We chopped the 1/4-inch hose and installed a compression fitting on one end. All the parts are available at any hardware store. If it leaks, just tighten the compression nut a bit more and it's good to go.

We added another barbed adapter and use a pair of wire ties to secure the fitting. The teflon hose is quality, but it's a good idea to prevent movement when the job is done. The pressure hose enters through an existing hole in the bottom of the machine.

The OPV is the large brass piece with the silicon hose attached. It's adjustable by dissasembling and adding or removing shims -- a rather annoying process. It can be left in as a safety device or removed if your pump has a by-pass valve like ours does. We removed ours. If we decide to add a group pressure gauge to the machine later on, we can use the T junction that it was attached to.

On the left you can see the teflon hose that we adapted. The blue wire is was the water reservoir sensor. We removed the original water reservoir, so we had to ground this wire to keep the machine working.

To power the giant motor, we picked up a 120v relay from RadioShack (#275-217). For the $9 it cost we probably could have scored a solid state relay. To wire it up, we chopped a spare computer cord, with one grounded set of wires runs to the espresso machine where it connects to the original pump leads. The old pump was running full line current, so use another power cable or something similar. The relay is a double throw, double pole, so when it's not actuated the motor receives no power at all. RadioShack sells a plug in base, but we just soldered the leads right to the relay.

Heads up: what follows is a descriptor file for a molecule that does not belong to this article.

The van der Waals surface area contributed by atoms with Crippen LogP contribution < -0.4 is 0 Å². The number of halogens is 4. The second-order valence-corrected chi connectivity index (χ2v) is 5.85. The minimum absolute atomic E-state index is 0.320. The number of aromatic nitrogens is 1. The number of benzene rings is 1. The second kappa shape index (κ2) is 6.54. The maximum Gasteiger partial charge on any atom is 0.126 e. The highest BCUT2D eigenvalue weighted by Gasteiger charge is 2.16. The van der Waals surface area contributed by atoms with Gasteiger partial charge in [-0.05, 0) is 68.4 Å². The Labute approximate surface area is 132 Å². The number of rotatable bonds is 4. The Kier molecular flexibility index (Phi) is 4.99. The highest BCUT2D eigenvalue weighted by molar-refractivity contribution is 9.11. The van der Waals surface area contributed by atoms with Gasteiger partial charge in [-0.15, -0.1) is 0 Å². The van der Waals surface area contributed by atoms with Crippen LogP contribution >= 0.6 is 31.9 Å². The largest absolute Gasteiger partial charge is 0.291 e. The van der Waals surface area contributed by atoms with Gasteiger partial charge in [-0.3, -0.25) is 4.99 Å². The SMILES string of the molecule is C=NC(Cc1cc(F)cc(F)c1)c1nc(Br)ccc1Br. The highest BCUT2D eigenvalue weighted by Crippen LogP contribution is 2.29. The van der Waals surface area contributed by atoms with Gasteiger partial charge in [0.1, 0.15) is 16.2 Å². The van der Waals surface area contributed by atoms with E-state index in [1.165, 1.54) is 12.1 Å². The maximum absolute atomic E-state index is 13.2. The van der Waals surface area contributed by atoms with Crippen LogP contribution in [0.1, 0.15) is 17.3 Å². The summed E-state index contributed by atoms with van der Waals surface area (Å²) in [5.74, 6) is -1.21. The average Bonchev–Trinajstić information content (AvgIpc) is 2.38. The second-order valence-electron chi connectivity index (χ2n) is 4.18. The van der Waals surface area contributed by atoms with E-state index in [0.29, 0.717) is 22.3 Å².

Once everything is rigged up, it's time to adjust the brew pressure. The set screw inside the nut provides the adjustment. Loosen the nut slightly. Put a blank filter basket in the machine (or some sacrificial espresso grinds.) and activate the pump. To prevent over-pressure, we loosened the adjustment a bit before powering up. (Our pump was factory set for 250psi.) We adjusted the screw until we achieved about 135psi on the pressure gauge. Hold the screw in position with a screwdriver and tighten down the acorn nut. Check everything for leaks before buttoning up the machine.

One of the most popular mods is the addition of a PID controller. In essence, the PID is just a high end temperature controller. By replacing the simpler thermostat/pressurestat controllers with a digital PID, we can get not only finer temperature control, but often better temperature stability. The advantages of adding a PID controller to a heat exchanger machine like our Giotto is limited, so we haven't gone that route (yet). If you're interested, go check out Murph's Silvia PID Page

Ahhh, sweet, uh, bitter -- no, no -- delicious success. The monster pump is rockin, the machine is quieter than ever. With the new resevoir, we've got plenty of water for extended hardware hacking sessions. Stay tuned for moremoremoremoremoremore...

Hundreds of espresso beans were sacrificed in the production of this article.